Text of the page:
By Asmau Ahmad
A drug firm, Pfizer, has announced a partnership with IDA Foundation, an independent social enterprise providing essential medicines to low-and middle- income countries, to provide equitable access to quality cancer treatments.
The firm said the agreement covers the delivery of the cancer treatments in almost 70 developing countries across Latin America, Asia, Africa and the Western Pacific region.
Health Reporters gathered that at least 45 African countries are covered by the supply agreement.
“The supply agreement means that millions more patients will now have the potential to access innovative chemotherapy medicines for multiple types of cancer,” the drug maker said in a statement.
Developing countries currently bear over 60 percent of the global cancer burden and account for 70 percent of cancer deaths, according to the firm.
“By providing sustainable access to Pfizer’s oncology portfolio, the agreement enables governments and non-governmental organizations (NGO) in developing countries to work toward improving the quality and quantity of available treatments and increase budgets for cancer care and treatment,” Pfizer stated.
Vice President, Global Health Partnerships at Pfizer, Michelle Akande, announced the landmark partnership, saying it brought the company a step closer to its objective of ensuring cancer patients everywhere have sustainable access to the quality treatments they need.
“We are continuously expanding our efforts to meet the needs of patients in parts of the world where access remains a challenge. Partnerships remain central to how we work, and we continue to identify new partners from all sectors who share our vision and commitment to improve health system and patient level outcomes, and provide long-term access to innovative, life-saving medicines to everyone, everywhere.”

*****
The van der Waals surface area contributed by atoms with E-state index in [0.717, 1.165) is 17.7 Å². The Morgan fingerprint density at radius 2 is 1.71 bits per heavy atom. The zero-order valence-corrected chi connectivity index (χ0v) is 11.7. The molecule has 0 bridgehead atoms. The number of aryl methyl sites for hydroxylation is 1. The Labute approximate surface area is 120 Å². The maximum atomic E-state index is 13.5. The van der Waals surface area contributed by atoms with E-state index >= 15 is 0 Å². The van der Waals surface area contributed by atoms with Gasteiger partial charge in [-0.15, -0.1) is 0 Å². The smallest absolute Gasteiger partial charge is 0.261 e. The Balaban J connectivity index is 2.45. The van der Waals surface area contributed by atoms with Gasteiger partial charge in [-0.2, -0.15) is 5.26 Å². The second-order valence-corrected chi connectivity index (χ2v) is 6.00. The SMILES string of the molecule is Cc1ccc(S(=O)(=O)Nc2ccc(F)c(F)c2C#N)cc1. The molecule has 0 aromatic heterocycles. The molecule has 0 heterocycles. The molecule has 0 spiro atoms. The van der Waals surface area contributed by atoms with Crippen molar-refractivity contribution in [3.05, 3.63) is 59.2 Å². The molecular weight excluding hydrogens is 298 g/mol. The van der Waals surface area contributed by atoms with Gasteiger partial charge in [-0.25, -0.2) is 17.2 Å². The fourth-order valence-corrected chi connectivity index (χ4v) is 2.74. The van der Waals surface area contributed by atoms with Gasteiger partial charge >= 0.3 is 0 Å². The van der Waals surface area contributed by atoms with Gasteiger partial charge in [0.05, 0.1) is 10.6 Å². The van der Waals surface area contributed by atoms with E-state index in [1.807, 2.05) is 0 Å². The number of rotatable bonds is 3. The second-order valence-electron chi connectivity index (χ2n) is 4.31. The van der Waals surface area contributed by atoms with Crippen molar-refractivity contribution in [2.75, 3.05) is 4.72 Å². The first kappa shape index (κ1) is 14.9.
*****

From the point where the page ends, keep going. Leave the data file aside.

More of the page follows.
The partnership with IDA Foundation builds on Pfizer’s long-standing collaboration with the American Cancer Society and the Clinton Health Access Initiative, which has provided access to Pfizer’s portfolio of quality oncology treatments in 11 countries in sub-Saharan Africa.
Countries that access products through the agreements save an average of 56 per cent on the cost of the medicines.
The new partnership gives access to Pfizer’s portfolio of sterile injectable treatments to an additional 62 countries not previously served by existing market access agreements.
This includes 11 low- and middle-income markets in the Western Pacific area, which has the highest cancer mortality rate in the world.
The supply agreement covers 18 essential cancer treatments and 30 formulations, including options for the treatment of breast, cervical and prostate cancer, which are among the most frequent types of cancer in developing countries and are often highly treatable.
In Africa, the supply agreement covers Angola, Benin, Botswana, Burkina Faso, Burundi, Cabo Verde, Cameroon, Central African Republic (CAR), Chad, Comoros, Democratic Republic of Congo, Cote d’Ivoire, Djibouti and Equatorial Guinea.
Others are; Eritrea, Eswatini, Ethiopia, Gabon, Gambia, Guinea, Guinea-Bissau, Lesotho, Liberia, Libya, Madagascar, Malawi, Mali, Mauritania, Mauritius, Mozambique, Namibia, Niger, Rwanda, Sao Tome and Principe, Senegal, Seychelles, Sierra Leone, Somalia, South Sudan, Tanzania, Togo, Tunisia, Uganda, Zambia and Zimbabwe.